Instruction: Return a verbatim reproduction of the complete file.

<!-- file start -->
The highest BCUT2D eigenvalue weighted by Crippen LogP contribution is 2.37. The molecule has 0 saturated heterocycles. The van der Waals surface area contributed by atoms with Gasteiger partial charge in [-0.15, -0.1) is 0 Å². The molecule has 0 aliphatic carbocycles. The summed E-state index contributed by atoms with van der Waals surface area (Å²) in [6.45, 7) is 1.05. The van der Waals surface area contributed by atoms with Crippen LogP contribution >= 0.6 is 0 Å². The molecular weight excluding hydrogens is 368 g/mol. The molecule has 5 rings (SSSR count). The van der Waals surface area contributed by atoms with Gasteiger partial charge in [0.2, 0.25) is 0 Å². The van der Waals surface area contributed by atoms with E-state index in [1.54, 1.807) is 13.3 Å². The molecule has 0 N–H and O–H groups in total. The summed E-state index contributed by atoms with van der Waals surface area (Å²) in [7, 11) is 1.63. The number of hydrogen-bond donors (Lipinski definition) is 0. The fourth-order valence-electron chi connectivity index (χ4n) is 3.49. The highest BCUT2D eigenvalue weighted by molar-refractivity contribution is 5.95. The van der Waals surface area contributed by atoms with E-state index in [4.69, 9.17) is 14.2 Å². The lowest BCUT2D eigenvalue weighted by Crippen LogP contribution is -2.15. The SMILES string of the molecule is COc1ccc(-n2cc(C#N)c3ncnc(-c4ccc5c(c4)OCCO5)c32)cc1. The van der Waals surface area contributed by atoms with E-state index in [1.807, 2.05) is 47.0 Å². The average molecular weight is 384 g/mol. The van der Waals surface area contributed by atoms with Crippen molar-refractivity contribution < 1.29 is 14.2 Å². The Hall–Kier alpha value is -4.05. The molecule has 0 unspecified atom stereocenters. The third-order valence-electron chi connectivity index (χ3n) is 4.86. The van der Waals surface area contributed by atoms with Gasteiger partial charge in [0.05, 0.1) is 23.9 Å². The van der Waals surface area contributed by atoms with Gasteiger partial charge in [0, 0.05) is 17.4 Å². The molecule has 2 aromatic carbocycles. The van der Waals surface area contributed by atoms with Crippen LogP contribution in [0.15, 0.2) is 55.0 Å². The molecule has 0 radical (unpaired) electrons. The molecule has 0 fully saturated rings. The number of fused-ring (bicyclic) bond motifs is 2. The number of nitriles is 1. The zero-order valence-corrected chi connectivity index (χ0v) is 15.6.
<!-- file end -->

The highest BCUT2D eigenvalue weighted by Crippen LogP contribution is 2.37. The molecule has 0 saturated heterocycles. The van der Waals surface area contributed by atoms with Gasteiger partial charge in [-0.15, -0.1) is 0 Å². The molecule has 0 aliphatic carbocycles. The summed E-state index contributed by atoms with van der Waals surface area (Å²) in [6.45, 7) is 1.05. The van der Waals surface area contributed by atoms with Crippen LogP contribution >= 0.6 is 0 Å². The molecular weight excluding hydrogens is 368 g/mol. The molecule has 5 rings (SSSR count). The van der Waals surface area contributed by atoms with Gasteiger partial charge in [0.2, 0.25) is 0 Å². The van der Waals surface area contributed by atoms with E-state index in [1.54, 1.807) is 13.3 Å². The molecule has 0 N–H and O–H groups in total. The summed E-state index contributed by atoms with van der Waals surface area (Å²) in [7, 11) is 1.63. The number of hydrogen-bond donors (Lipinski definition) is 0. The fourth-order valence-electron chi connectivity index (χ4n) is 3.49. The highest BCUT2D eigenvalue weighted by molar-refractivity contribution is 5.95. The van der Waals surface area contributed by atoms with E-state index in [4.69, 9.17) is 14.2 Å². The lowest BCUT2D eigenvalue weighted by Crippen LogP contribution is -2.15. The SMILES string of the molecule is COc1ccc(-n2cc(C#N)c3ncnc(-c4ccc5c(c4)OCCO5)c32)cc1. The van der Waals surface area contributed by atoms with E-state index in [1.807, 2.05) is 47.0 Å². The average molecular weight is 384 g/mol. The van der Waals surface area contributed by atoms with Crippen molar-refractivity contribution < 1.29 is 14.2 Å². The Hall–Kier alpha value is -4.05. The molecule has 0 unspecified atom stereocenters. The third-order valence-electron chi connectivity index (χ3n) is 4.86. The van der Waals surface area contributed by atoms with Gasteiger partial charge in [0.05, 0.1) is 23.9 Å². The van der Waals surface area contributed by atoms with Gasteiger partial charge in [0, 0.05) is 17.4 Å². The molecule has 2 aromatic carbocycles. The van der Waals surface area contributed by atoms with Crippen LogP contribution in [0.15, 0.2) is 55.0 Å². The molecule has 0 radical (unpaired) electrons. The molecule has 0 fully saturated rings. The number of fused-ring (bicyclic) bond motifs is 2. The number of nitriles is 1. The zero-order valence-corrected chi connectivity index (χ0v) is 15.6.